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  1. On September 29th, 1973, a new School house ROCK (link to wiki page for those unfamiliar with what that is) music video was played for the first time alongside your regular American Saturday morning cartoons such as Scooby-Doo, old Rocky and Bullwinkle show episodes and maybe some Johnny Quest. This new music video featured a diminutive stereotypical train conductor, two hobos (one fat and tall, and one small and skinny), and a train with words on it... not just any words, but CONJUNCTIONS, as the name of the video and location is Conjunction Junction. This train is shown below, with comments about what it could possibly be carrying in the fictional ROCK-verse. The first two (NOT + THIS) are obviously Boxcars. The BUT tanker (most likely hauling Butane) and THAT boxcar. Finally, AND (which is possibly a refrigerated goods wagon) plus an OR (ore) hopper. Oddly, there was no locomotive mentioned or seen in the video.... thus, I have not included one here. (However, since it skews American in car styling, I'll be using a steam loco for this of that origin.) The green caboose is my own custom addition, with my sig-fig hanging on for dear life! All together, these train cars taught (and entertained!) generations of school-age children and some older adults about Conjunctions, and other videos taught about American history, the environment, math (multiplication tables up to 12 but skipping the number 1), science, money and even early home computers! (among MANY other subjects) All of them can be found on Disney +, as Disney owns ABC, which is who made the original music videos, and the newer ones up to 2009. However, what's a freight train without someone or somewhere to tell it where to go next? Enter the railyard dispatch center, which is not just any old building: it's the Conjunction Junction dispatch office as seen in the education cartoon series Schoolhouse Rock "Conjunction Junction" episode from September '73. The sign on the roof of the building should say "Conjunction Jct.", just as it did in the show... except I'm (still) missing three printed 1 x 1 letters to make the sign work. I've made some changes to the original cartoon design, such as adding a removable roof to the building (for getting access to the inside details), and placing a water tower nearby for thirsty steam locomotives. The tower top rotates a full 360 degrees with the water pipe, allowing the engineer to pull up, get his loco full of (imaginary) water, shove the pipe away, and move on. Also, there is a dilapidated boxcar behind the water tower for the Junction's two resident hobos. Inside the openable building is a typical furniture for the 1930-'50's time period which I think the cartoon takes place in. This includes: - corner desk with telephone, a railroad oil can, and lantern, plus two chairs - oil fired heater / stove - time clock next to a day-at-a-time calendar showcasing a exotic locale - potted plant, just because! So, what's YOUR function? EDIT 9/24/21: added final pictures of the office. MOC is now finished!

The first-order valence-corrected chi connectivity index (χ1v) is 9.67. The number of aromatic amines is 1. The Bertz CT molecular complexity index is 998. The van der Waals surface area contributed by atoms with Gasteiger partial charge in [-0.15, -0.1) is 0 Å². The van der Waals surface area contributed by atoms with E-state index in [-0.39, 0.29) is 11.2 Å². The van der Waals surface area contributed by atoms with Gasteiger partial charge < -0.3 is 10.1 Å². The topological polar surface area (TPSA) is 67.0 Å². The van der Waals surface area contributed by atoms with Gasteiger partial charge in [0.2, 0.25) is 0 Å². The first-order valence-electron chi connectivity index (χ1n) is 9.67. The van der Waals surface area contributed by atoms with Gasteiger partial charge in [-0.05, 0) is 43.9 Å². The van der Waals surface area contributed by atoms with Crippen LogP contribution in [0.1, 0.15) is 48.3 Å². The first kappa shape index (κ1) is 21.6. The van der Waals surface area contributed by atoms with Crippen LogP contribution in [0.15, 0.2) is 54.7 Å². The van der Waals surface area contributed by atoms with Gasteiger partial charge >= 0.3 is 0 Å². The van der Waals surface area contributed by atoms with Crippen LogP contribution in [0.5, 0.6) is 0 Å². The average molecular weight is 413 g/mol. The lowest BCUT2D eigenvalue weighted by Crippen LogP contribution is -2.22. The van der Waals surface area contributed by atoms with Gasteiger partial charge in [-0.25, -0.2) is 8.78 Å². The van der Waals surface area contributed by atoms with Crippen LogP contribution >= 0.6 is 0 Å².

2. This loco is basically an updated 2017 version of the Railbricks Fairbanks Morse H10-44 engine that was built by Jeramy Spurgeon back in 2007 for the Hobby train set number 10183. (It didn't make it into the final set but was considered for it) I was also inspired by this topic here on Eurobricks by user dx0. I wanted to make it in orange like his model, but decided on yellow after looking at the Technic 1 x 4 brick, which doesn't come in that color. The elongated model features a new slope brick that actually very closely mirrors the real loco, along with space for railways initial tiles and printed numbers. I am going to name this loco WFP number 7004. (WFP stands for Wabash Frisco & Pacific, which is the name of a 12 inch gauge ride-on railway in St. Louis, MO. They really have a Fairbanks Morse-like loco there numbered 704, so this engine is partially inspired by that!) The rear of the loco features the cab door and the tail-light. The LDD file is available here if anyone wants it. (UPDATE: I revised the underside of the engine to be beefier, along with a bunch of other small modifications. The LDD file and pictures are updated as of 1/24/17. Comments, questions and complaints are always welcome!
  3. Hey! I just worked up my first Lego layout with Blue Brick, and I was hoping to get some comments and suggestions from some of you. I have a little free time on my hands here presently while we move back to the U.S., so I'm trying to use the time constructively. I'm not real sure of the exact dimensions of the space we'll have, but this layout should more-or-less fit into a medium-sized home's basement, don't you think? What do you think of the size of the layout, does it look too big or small? I think it strikes a good balance between being a decent-sized layout that's big enough to hold what I've got (plus a little room for expansion) without being grounds for divorce. Our son is only three, so I've tried to keep it as accessible as possible from all angles. I'm thinking of making the tables modular, so I can always add in another table in the future when/if we run out of room with this design. I mostly used the 3" x 3" tables in Blue Brick (and added on 1" x 3" tables for the harbor which was something of an afterthought). The table size isn't set into stone. One of my main questions is about the two crossovers between the two main lines. Is there a prettier way to do it? Do I need to get my hacksaw out and cut the switches they presently sell? I'm using PF track so I won't be using the 9V switch tracks with the shorter diverging track, unfortunately. Also, I won't be spending the crazy money that 7996 (Train Rail Crossing) is getting. It's a pity that Lego doesn't sell 7996 any longer as it's a very elegant solution, and I'm also more than a little bummed about the way they package the road baseplates. I won't be purchasing them unfortunately. Guess I'll have to find the time to build my own. Ok, well, thanks in advance for your input. Feel free to post graphics of your layout in this thread as I'd love to see what others have come up with. Oh, for the record; this is the parts list: 4x Right Switches 9x Left Switches 192x Straight Track 43x Curve Track 60x 48x48 Grey Baseplates 13x 32x32 Blue Baseplates and a handful of Flex-track Joe